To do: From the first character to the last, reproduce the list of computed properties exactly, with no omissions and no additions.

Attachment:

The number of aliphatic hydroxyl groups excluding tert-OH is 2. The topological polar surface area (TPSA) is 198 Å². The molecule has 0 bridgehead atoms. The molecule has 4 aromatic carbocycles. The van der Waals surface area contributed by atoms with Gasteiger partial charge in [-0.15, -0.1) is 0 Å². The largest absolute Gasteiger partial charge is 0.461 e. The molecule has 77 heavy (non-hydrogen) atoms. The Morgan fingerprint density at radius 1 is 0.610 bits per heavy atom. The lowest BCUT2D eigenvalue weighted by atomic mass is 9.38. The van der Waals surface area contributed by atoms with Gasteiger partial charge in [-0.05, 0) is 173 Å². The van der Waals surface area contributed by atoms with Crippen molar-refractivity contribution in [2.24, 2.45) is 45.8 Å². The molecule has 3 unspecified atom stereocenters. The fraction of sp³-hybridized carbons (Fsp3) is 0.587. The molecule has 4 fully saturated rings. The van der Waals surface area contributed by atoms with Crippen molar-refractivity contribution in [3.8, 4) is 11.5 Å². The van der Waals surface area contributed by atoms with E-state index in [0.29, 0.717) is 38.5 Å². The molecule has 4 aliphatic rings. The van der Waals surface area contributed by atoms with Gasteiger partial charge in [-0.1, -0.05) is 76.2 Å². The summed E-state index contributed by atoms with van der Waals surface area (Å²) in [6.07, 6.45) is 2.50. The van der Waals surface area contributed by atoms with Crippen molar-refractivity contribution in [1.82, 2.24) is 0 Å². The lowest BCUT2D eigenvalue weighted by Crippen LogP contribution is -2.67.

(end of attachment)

The number of aliphatic hydroxyl groups excluding tert-OH is 2. The topological polar surface area (TPSA) is 198 Å². The molecule has 0 bridgehead atoms. The molecule has 4 aromatic carbocycles. The van der Waals surface area contributed by atoms with Gasteiger partial charge in [-0.15, -0.1) is 0 Å². The largest absolute Gasteiger partial charge is 0.461 e. The molecule has 77 heavy (non-hydrogen) atoms. The Morgan fingerprint density at radius 1 is 0.610 bits per heavy atom. The lowest BCUT2D eigenvalue weighted by atomic mass is 9.38. The van der Waals surface area contributed by atoms with Gasteiger partial charge in [-0.05, 0) is 173 Å². The van der Waals surface area contributed by atoms with Crippen molar-refractivity contribution in [2.24, 2.45) is 45.8 Å². The molecule has 3 unspecified atom stereocenters. The fraction of sp³-hybridized carbons (Fsp3) is 0.587. The molecule has 4 fully saturated rings. The van der Waals surface area contributed by atoms with Crippen molar-refractivity contribution in [3.8, 4) is 11.5 Å². The van der Waals surface area contributed by atoms with E-state index in [0.29, 0.717) is 38.5 Å². The molecule has 4 aliphatic rings. The van der Waals surface area contributed by atoms with Gasteiger partial charge in [-0.1, -0.05) is 76.2 Å². The summed E-state index contributed by atoms with van der Waals surface area (Å²) in [6.07, 6.45) is 2.50. The van der Waals surface area contributed by atoms with Crippen molar-refractivity contribution in [1.82, 2.24) is 0 Å². The lowest BCUT2D eigenvalue weighted by Crippen LogP contribution is -2.67.